Once again, the reason cited by central bankers seems to be at odds with their stated objectives. In the case of cross-border payments, there is another major and unspoken motivation for exaggerating the importance of this consideration, which is the removal of end users from the legal determinations that govern the monetary system by subordinating nations to the will of a global central bank. We discuss the eventual possibility of losing U.S. sovereignty to a global CBDC system below.
By way of that background, let’s turn to two major issues with respect to how a CBDC will be implemented in the U.S. The first issue is customer access: how will a customer access his money in the form of CBDC? Second, what functions and roles will the intermediary institutions standing between customers and the Fed play? We consider these issues in turn.
4. Authentication: Will CBDC be token-based or account-based?
With cash, the rules are simple: if you have the cash in your hand, you can spend it. As soon as money gets digitized, however, the need for some form of verification before a transaction can take place arises. Generally speaking, one of two things must be verified—the money itself or the account from which the money is coming. Each form of verification comes with upsides and downsides.
The verification of the money itself is known as token-based verification. It is the cash being authenticated, not the user. For CBDCs, token authentication would be based on public key cryptography where the money’s owner holds a private key, which signals possession of the CBDC, either in an account or a digital wallet.
The upside of token authentication, at least from the point of view of many users, is that it would allow for privacy in conducting one’s transactions. However, from the point of view of the monetary authorities, token authentication is an invitation to open the sluice gates for money-laundering and the financing of terrorism. In a BIS paper authored by eight major central banks, including the Fed, the ECB, the Bank of England, and the Bank of Japan, the authors unequivocally stated:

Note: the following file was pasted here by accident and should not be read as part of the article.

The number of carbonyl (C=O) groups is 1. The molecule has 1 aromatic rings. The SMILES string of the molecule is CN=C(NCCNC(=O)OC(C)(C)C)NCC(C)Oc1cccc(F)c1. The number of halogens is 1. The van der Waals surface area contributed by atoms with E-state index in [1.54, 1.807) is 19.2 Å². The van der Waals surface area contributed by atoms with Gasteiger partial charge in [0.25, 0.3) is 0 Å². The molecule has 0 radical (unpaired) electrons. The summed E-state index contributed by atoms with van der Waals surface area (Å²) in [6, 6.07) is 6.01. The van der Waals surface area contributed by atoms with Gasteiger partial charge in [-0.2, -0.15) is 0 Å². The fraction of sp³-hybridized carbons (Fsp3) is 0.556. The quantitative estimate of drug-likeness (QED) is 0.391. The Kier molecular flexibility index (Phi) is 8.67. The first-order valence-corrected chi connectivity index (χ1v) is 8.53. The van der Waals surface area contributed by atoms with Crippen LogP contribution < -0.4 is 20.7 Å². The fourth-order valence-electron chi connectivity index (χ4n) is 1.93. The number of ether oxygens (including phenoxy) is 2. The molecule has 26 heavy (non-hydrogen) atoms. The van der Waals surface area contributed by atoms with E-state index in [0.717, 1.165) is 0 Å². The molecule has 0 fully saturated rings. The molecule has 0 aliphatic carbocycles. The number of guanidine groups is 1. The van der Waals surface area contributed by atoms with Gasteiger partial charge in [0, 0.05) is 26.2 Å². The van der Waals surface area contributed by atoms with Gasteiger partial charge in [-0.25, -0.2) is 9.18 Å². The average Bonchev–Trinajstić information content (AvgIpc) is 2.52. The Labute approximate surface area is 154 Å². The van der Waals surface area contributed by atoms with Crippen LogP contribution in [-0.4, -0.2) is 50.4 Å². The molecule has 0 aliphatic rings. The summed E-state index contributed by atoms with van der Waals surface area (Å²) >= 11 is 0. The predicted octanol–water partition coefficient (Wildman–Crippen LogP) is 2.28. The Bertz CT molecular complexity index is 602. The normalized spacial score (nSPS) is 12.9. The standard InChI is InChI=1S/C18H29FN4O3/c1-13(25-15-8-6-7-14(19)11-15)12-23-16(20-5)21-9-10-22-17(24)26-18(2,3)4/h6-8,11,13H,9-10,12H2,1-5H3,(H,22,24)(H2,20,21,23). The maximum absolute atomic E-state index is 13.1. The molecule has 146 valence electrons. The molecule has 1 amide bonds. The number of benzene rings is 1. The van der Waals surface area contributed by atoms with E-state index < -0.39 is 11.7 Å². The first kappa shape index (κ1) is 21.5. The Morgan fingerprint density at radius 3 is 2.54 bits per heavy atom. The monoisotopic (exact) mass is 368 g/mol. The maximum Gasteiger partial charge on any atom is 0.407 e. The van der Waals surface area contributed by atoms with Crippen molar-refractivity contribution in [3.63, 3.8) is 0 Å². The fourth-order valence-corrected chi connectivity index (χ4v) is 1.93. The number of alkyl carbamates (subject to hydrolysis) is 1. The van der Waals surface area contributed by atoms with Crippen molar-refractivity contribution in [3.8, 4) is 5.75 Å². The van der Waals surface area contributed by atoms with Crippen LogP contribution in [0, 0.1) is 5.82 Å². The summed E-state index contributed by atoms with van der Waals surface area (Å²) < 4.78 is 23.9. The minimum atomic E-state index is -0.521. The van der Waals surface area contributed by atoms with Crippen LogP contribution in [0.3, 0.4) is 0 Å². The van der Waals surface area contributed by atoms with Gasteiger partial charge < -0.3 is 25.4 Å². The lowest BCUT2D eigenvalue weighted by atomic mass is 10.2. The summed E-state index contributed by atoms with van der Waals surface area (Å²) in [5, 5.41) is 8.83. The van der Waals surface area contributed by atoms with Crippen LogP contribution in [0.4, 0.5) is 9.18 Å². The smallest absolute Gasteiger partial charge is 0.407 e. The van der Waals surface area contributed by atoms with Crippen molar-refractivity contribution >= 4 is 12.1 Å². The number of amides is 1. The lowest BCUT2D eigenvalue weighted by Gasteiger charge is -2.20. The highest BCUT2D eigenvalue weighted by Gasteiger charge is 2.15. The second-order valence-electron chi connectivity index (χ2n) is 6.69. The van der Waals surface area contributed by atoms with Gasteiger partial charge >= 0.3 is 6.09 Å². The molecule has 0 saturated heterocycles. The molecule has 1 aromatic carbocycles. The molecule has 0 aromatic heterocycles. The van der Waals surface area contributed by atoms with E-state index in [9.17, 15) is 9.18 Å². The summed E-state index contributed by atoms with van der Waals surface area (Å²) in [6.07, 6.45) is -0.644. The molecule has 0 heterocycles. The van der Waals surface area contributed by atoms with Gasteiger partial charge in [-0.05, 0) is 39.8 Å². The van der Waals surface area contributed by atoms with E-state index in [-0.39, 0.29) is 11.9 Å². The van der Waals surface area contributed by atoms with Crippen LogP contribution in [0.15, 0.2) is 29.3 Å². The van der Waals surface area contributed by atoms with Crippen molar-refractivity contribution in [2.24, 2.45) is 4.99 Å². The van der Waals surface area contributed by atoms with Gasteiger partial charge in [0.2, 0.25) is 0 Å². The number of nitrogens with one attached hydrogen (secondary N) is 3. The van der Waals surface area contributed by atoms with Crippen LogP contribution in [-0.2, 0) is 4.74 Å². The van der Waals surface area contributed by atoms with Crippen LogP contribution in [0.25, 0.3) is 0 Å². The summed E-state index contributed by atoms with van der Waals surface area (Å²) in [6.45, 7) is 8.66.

Full anonymity is not plausible. While anti-money laundering and combating the financing of terrorism (AML/CFT) requirements are not a core central bank objective and will not be the primary motivation to issue a CBDC, central banks are expected to design CBDCs that conform to these requirements (along with any other regulatory expectations or disclosure laws).55
This brings us to account-based authentication, which is how commercial banking is done by users in the present retail digital monetary system, and which does not allow for anonymous transactions. The only real difference, then, between an account-based CBDC system (at least one in which users do not bank directly with the Fed) and the extant account-based digital retail monetary system would be the currency being transacted—it would be CBDC rather than bank money.
This fact hints at two key points. First, since intermediary institutions in a CBDC system would be transacting in CBDC rather than bank money, there is no reason that non-banks such as PayPal, Amazon, BlackRock, and others could not act as intermediaries.
Second, an account-based CBDC system would offer no real advantage in terms of “inclusion” in that retail users would still need to hold private accounts. Again, “inclusion” appears to be an empty objective trotted out by central bankers solely in an effort to reach the goal of getting a CBDC system in place.